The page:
• Instead of showing up to the office between 9:30-10am (often having used an Uber to make it in that “early”, inevitable if I am only waking up at 8:30…), I showed up between 8:45-9:30am every day last week, without any stress or difficulty.
  • It is a whole lot easier to leave the office at 6pm twice a week to make it to the gym on time when I am showing up at normal hours. One of the reasons I was missing the gym so often in the fall and January is because I would only clear the day’s “must have” deliverables by 6:45-7:30pm, by which time it was too late to make it downtown for my 7:15pm gym session. It isn’t just a matter of putting in 60+ hours in a week, a lot of my workload has implications on other people, so I have to get stuff done same day or else risk making my coworkers’ lives more hectic, something I hate doing. Our work is hectic enough without me adding to it.
  • I have read 2.5 books in 8 days. I only managed to read a total of 3 books in all of 2017 and 2018. I can feel my concentration improving, and my interest in a broad range of topics awakening. I am learning once again, something I genuinely love to do (#nerd) but had felt unable to do due to my anxiety and depression, which made concentrating very difficult. It is still difficult. I had trouble reading 2 pages without checking my phone last week. By yesterday (3rd book), I can finish a chapter uninterrupted.
  • Ive written 3 blog posts in 8 days. I didn’t do that once in 2018.

I feel much better.

Social media has a long history of making me crazy (IG tantrum with ICB, Beyoncé moment with Beaut). So much of my phone addiction came from a place of insecurity and FOMO. Because I was working too much, and very unhappy with my life, I desperately wanted to stay connected to the world and get validation that people want to be connected to me. Turns out, most of them don’t. When my phone hits 8:30am, I don’t have that many notifications. And that is ok. Because the people I am super close to text/call me anyhow. I might not see them often (although with my NYE resolution, I am gonna work on that), but I shouldn’t fill that void by meaningless interactions. Rather, I should focus on MY life, with MY goals and MY interests. Reclaim my power. Center myself.

(I shared this new development with my gym crew who are fed up of my broken promises to return to 2-3x/week training sessions. They were cautiously hopeful. As one of them sassily commented, “Vanilla, could this be the beginnings of maturity?” Bruh.)

I’m excited by this new chapter in my life.

 

BPD series: a case study

“Vanilla, please tell me. You’ve been sitting next to me, crying for 2.5 hours straight. What is going on?”

Gotta hand it to ICB. My go-to gal, Allie, is out of town. Yesterday, I needed a safe space to feel seen and accepted. ICB was my substitute. Unphased, he played video games as I curled up next to him on the couch and cried and cried and cried and cried until my skin on my nose gave way to red sand paper. 3 times ICB asked me what was going on, 3 times I couldn’t find my words.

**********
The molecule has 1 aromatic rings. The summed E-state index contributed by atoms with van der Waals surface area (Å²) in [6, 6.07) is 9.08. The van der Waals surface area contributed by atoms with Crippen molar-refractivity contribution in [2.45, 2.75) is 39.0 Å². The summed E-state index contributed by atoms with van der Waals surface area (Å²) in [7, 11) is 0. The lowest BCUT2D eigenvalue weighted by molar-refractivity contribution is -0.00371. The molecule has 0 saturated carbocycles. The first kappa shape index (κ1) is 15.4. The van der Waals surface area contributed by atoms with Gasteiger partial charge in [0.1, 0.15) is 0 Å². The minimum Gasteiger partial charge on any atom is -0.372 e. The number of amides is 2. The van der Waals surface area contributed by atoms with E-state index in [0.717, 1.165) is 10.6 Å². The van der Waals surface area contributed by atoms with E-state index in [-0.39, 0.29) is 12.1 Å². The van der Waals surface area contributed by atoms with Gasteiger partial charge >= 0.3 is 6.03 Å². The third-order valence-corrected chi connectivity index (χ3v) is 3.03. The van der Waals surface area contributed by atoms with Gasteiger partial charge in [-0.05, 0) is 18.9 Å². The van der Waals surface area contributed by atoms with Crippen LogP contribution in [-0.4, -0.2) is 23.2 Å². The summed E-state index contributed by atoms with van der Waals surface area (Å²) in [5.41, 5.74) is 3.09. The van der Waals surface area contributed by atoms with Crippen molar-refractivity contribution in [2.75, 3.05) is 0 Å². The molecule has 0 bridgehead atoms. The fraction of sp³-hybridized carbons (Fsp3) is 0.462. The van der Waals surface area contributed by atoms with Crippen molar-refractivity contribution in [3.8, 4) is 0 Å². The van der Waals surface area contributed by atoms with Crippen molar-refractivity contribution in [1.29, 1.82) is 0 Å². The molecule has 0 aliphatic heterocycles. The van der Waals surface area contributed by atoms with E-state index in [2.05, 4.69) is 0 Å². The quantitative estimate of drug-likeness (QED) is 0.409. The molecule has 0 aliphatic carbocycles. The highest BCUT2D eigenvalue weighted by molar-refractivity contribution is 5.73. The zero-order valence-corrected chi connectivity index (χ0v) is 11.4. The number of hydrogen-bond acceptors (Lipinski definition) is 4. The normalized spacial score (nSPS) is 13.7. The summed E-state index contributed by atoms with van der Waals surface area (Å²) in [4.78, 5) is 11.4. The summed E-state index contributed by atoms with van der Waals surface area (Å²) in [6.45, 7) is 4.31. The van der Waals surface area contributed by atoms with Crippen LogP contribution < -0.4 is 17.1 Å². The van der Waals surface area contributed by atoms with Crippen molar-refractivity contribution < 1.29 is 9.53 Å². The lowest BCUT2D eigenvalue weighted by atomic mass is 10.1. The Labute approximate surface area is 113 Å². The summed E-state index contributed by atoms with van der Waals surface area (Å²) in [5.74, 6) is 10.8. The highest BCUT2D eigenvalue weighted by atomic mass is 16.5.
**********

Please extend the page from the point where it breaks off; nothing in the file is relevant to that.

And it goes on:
So here we go.


Remember Applefriend? Dude whose innocent remark catapulted me headlong into the brutal depression that had me end up on a waiting list to see a psychiatrist. Long-time reader of my blog, familiar with my BPD struggles, confidante. To answer the question most of y’all are too polite to ask, no, there isn’t and never was anything between us. Strictly platonic, guy is married with 2 kids. For all I know, he prefers cats over dogs. Life has thrown a lot at him, but he maintains a deep positivity in all things. He firmly believes in his agency.

On Friday, we were talking about a situation (Situation X) I am living through that I am finding very upsetting. I’ve spoken to him at length about it, often sounding like a broken record. As is happens, Situation X triggers many of my insecurities about people’s perception of me, my worth and my value, yup, you guessed it, it has been the cause of much paranoia and cognitive distortion. Add to that my general collapse of identity since my Borderline diagnosis, Situation X has been a source of a lot of confusion and heartburn to me over the past weeks. On Friday, Applefriend took it upon himself to try coach me, because, he tells me, BPD is highly coachable. Only problem? I do not particularly want to be coached at the moment. I want to feel supported. To be heard. To be reassured that I am NOT living moments of paranoia and cognitive distortion, and gentle suggestions when it sounds like I might be. I am a broken record, it is true, but suck it up buttercup. I need my friends to just be there for me. To Applefriend, being there for me meant a serious attempt at psychoanalysing me. Trying to understand why Situation X upset me SOOOOOOOOO much. Why I was stuck in the past SOOOOOOOOO much. Why I couldn’t move on. Why I had no goals. Why I didn’t believe in myself. Why I kept blaming BPD. “Vanilla, you have such a victim complex, you can’t keep blaming BPD for these aspects about you.”